December 26, 2012

Signs of a dog shit room: By Joe Fernandez

When you’re driving two, three, four or however many hours to a show out of town to a room you’ve never played before, there’s an impending fear hanging over your head the whole time.

You drive about 15 mph over the speed limit because you left the city late and traffic was a bitch, but your fear is not being late. The gas light is on and the next station is 37 miles away, but that’s not the reason for the sick feeling in your stomach. Suddenly, a raven flies overhead, and you think, ‘That’s pretty ominous. I may get into an accident and die today.’ Yet even death is not the reason for the feeling of dread and doom you sense. The main fear is, this show is going to be dog shit.

You always have a different idea of what the room may look or be like, but nothing fully prepares you for the little capacity people have for how a comedy show should properly be run. So when you first show up, here are some of the signs you can look for to know you’re in for a dog fight.

1) A line of motorcycles and/or confederate flags outside as you pull up.
This may sound prejudice, but I just don’t see anyone who wears a sleeveless leather coat with an Confederate flag bandana that refers to the Civil Rights Movement as ‘when stuff started going downhill’ as the best audience members. These are the people you’re going to piss off by doing stand-up, and they will think it’s all your doing, like you just saw a microphone and started talking to bother them. They won’t understand you were asked to do this. Nor will you understand why you accepted.

2) TVs are on inside.
Already, people are interested in something other than the show. Most probably don’t notice the black and white 8x11 “posters” with your face and some logo clearly taken from Clip Art next to it and quite possibly the least eye catching font. But hey, they put it in bold so people will surely notice it. And oh great, it’s the college football national championship tonight. Well I’m sure the bar will turn those TVs off when the show starts.

3) The booker is really excited about the show.
Maybe this is just my personal experience, but most professionally run shows that are great, the booker could care less about telling you ‘how great a night it’s going to be’ or how they’ve ‘really worked hard on this, we even put an ad in the Des Moines Explorer-Gazette-Post.’ I’m not saying a booker needs to be a dick for me to think the show is going to be good, but sometimes it feels like they’re trying to sell you the idea of still doing the show, almost as if they’re trying to convince you not to leave like everyone else who graduated high school in this town clearly did.

4) There’s no host.
So while the booker is giving you the litany of reasons as to why this show will be ‘really fun’ despite the evidence being laid before you, they let you know you’re doing half-hour to 45 minutes. The conversation then goes something like this.
You say ‘Oh ok, half-hour to 45. Who’s going up first?’
They say, ‘You are.’
‘Oh. Who’s hosting?’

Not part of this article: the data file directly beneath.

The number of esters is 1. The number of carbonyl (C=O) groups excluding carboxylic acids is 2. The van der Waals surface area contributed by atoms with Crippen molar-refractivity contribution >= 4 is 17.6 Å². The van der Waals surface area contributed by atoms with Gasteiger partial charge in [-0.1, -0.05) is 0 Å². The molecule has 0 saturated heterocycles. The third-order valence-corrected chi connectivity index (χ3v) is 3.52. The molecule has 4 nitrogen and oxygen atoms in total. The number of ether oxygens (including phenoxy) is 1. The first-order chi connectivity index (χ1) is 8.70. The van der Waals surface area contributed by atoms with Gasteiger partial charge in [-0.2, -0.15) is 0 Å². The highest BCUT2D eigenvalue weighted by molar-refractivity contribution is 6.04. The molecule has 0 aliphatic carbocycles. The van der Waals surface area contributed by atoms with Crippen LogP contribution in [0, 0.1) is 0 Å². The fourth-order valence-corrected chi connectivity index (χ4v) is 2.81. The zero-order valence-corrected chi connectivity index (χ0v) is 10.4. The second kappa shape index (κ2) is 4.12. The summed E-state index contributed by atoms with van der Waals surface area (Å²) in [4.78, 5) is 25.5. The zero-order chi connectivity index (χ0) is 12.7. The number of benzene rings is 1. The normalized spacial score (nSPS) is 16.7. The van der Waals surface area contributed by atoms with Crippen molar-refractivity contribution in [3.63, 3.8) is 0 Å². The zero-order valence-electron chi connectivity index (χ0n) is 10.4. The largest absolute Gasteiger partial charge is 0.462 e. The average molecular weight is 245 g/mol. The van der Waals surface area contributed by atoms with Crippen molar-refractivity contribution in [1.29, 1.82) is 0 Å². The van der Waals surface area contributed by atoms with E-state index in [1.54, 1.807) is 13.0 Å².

‘There is no host.’
‘Huh.’
‘Yeah.’
‘Wha-why…why is that?’
‘Well I’m going to go up and make an announcement the show is starting, so yeah, there is a host.’
‘Oh good. Cause I was worried, but you’re doing a hot one then I go up and do 45. Now it all makes sense.’ The announcement then goes something like this: ‘Hey everybody, hope you’re enjoying your beers. I know you are Ted. Marge, keep an eye on him. Heh-heh. Well I know everyone in here, so I want to thank you all for coming out. It’s going to be…great, just really…great. We’re all here to have a fun time. And don’t forget $2.50 drafts, 50 cent wings, and now, we’d like to welcome a guy. All the way from Chicago. He’s really funny. Please welcome, Jeff Hernandez.’

5) Everyone is eating dinner
So you step on stage and it’s always key to make eye contact with the crowd. It’s tough to do when they’re choking down chicken tenders and jalapeno poppers. They’ve just been ambushed with a comedy show and they’ll be damned if that’s going to ruin their 47th anniversary dinner at Bob’s Roadside Shithouse Rib Shack. The best is your opening bit falling flat and right as the punchline comes, CLANG, the sound of silverware hitting the floor as the only noise in response to your joke. One minute down. Forty-four to go.

6) The waitress has kids/boyfriend in the military
This one is self-explanatory. At these out of town shows, the only compensation you get is a $50 bar tab, and sometimes, a little waitress love on the side. So after you’ve done the show, the waitress has come up and told you you’re funny. She’s touched your arm while laughing at something that you just said that really wasn’t all that funny. She’s asked if you have a girlfriend. All good things until she brings up her daughter in the ballet and how much she misses Mike overseas and how he just got a new neck tattoo that says ‘Semper Fi’ and how he got it right on his neck vain ‘cause that’s ‘just the kind of man he is.’

Now these aren’t tried and true every time, but in my experience, this has been the general recipe for disaster at any out of town show. So be on the lookout, though it won’t really matter. Once you’re there, you’re there. And it either gets easier or crushes you to the point that you don’t want to do stand-up ever again.

But hey, don’t forget, that no matter what, you get a $50 bar tab to use right before you drive back home. So it’s worth it.

Contributing Writer
Joe Fernandez